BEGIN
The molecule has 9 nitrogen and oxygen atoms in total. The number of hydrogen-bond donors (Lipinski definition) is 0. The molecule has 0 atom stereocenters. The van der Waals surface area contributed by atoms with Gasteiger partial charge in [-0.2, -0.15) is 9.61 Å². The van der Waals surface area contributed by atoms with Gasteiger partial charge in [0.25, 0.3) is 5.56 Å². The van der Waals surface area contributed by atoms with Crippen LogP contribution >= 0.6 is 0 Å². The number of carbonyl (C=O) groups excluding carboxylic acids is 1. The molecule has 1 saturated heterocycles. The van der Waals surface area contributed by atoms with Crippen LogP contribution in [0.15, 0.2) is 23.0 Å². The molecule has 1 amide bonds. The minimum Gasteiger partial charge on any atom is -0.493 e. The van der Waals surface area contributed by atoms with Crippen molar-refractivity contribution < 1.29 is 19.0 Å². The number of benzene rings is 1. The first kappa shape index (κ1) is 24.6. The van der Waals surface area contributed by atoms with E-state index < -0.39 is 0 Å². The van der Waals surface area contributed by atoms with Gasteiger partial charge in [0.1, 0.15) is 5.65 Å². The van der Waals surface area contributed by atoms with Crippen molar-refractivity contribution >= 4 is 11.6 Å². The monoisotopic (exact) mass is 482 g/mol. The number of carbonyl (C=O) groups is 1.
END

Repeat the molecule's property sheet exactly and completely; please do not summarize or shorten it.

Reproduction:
The molecule has 9 nitrogen and oxygen atoms in total. The number of hydrogen-bond donors (Lipinski definition) is 0. The molecule has 0 atom stereocenters. The van der Waals surface area contributed by atoms with Gasteiger partial charge in [-0.2, -0.15) is 9.61 Å². The van der Waals surface area contributed by atoms with Gasteiger partial charge in [0.25, 0.3) is 5.56 Å². The van der Waals surface area contributed by atoms with Crippen LogP contribution >= 0.6 is 0 Å². The number of carbonyl (C=O) groups excluding carboxylic acids is 1. The molecule has 1 saturated heterocycles. The van der Waals surface area contributed by atoms with Crippen LogP contribution in [0.15, 0.2) is 23.0 Å². The molecule has 1 amide bonds. The minimum Gasteiger partial charge on any atom is -0.493 e. The van der Waals surface area contributed by atoms with Crippen molar-refractivity contribution < 1.29 is 19.0 Å². The number of benzene rings is 1. The first kappa shape index (κ1) is 24.6. The van der Waals surface area contributed by atoms with E-state index < -0.39 is 0 Å². The van der Waals surface area contributed by atoms with Gasteiger partial charge in [0.1, 0.15) is 5.65 Å². The van der Waals surface area contributed by atoms with Crippen molar-refractivity contribution >= 4 is 11.6 Å². The monoisotopic (exact) mass is 482 g/mol. The number of carbonyl (C=O) groups is 1.